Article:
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Gabel, S. (2001). Life and Death in the Nursery: A Soft Sell for Hard Lessons. J. Amer. Acad. Psychoanal., 29(2):265-280.
(2001). Journal of American Academy of Psychoanalysis, 29(2):265-280
Life and Death in the Nursery: A Soft Sell for Hard Lessons
Stewart Gabel, M.D.*
The birth of an infant provides parents with unique personal experiences that are unlike the wealth of other experiences they will have over the course of their lives. The rapidly developing affective bonds felt by parents during the first weeks and months of the infant's life rest on a reciprocity that is weighted heavily toward the parents' own projections, expectations, and experiences, given the limited emotional and behavioral repertoires of infants at this stage compared to the more differentiated responses of the older child.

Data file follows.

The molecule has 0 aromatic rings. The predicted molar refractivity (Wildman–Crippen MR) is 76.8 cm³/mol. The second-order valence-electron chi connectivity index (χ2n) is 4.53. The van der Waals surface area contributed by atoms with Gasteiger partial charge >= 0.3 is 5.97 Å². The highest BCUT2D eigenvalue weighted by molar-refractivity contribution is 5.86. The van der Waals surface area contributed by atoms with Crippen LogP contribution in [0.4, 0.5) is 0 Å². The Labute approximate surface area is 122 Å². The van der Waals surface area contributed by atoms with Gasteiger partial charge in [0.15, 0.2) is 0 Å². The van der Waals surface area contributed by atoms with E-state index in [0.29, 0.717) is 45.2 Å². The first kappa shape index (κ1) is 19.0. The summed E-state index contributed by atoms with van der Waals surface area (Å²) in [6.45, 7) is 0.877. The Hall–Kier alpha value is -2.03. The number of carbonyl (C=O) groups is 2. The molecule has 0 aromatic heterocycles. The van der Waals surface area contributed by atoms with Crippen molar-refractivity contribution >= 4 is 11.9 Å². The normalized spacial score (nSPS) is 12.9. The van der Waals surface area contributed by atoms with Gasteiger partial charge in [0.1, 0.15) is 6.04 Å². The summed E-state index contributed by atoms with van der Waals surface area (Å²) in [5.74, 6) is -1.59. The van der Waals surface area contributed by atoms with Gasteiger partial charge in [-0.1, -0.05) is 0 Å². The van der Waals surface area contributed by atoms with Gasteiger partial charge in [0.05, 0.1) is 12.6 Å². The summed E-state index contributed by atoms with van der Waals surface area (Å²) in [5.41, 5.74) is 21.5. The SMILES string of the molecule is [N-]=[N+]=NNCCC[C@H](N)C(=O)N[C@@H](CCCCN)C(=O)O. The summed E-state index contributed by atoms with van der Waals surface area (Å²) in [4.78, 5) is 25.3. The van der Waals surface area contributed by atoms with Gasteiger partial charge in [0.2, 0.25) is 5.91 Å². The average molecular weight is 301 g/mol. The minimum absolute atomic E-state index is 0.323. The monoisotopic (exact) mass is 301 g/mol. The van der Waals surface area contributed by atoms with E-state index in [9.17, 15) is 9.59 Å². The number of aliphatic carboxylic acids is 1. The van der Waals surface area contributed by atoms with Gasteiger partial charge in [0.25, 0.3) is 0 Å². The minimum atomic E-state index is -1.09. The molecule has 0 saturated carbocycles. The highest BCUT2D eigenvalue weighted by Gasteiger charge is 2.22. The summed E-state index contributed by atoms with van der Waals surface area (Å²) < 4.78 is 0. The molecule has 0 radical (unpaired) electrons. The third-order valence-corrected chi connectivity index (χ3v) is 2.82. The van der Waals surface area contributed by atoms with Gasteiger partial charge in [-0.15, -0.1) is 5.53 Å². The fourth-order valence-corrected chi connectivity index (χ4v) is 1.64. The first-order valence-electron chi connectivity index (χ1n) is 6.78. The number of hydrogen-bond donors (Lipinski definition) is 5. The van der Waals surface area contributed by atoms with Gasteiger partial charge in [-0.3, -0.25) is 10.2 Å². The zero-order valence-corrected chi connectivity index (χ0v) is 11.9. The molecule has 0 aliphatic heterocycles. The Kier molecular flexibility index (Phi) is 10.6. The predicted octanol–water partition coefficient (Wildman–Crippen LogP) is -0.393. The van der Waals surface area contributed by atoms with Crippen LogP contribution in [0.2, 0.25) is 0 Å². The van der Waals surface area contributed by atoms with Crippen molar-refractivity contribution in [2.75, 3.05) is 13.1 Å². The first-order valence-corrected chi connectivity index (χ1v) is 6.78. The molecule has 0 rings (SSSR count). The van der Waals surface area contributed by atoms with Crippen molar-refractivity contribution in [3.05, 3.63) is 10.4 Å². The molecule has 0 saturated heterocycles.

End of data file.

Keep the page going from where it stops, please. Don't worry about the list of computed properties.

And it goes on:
For many adults, these early months and years are times of optimism for the child's future, onto which is projected hopes, fantasies, and positive expectations of what life will bring. These fantasies and optimistic possibilities often are shared by adults and caretakers in the society generally, whether or not the adults are of immediate relationship to the child. The “blank slate” that in many respects is represented by the newborn child or toddler, onto whom a future can he projected or imagined, but not usually seen or foretold directly, therefore provides an extremely rich palate for painting the adult's own hopes, expectations, anxieties, and fantasies.
These attitudes, feelings and emotions, while often exaggeratedly positive, also may be negative and foreboding, or ambivalent and cautious, as they express the adult's internal evaluation and expectations of what life has held for that adult and what life will hold for that child or for children generally.
Fairy tales, myths, and certain children's stories often provide a vehicle for adults to express, frequently in symbolic or metaphoric terms, their views, hopes, fears, and expectations in a manner that catches the interests of the relatively older child.
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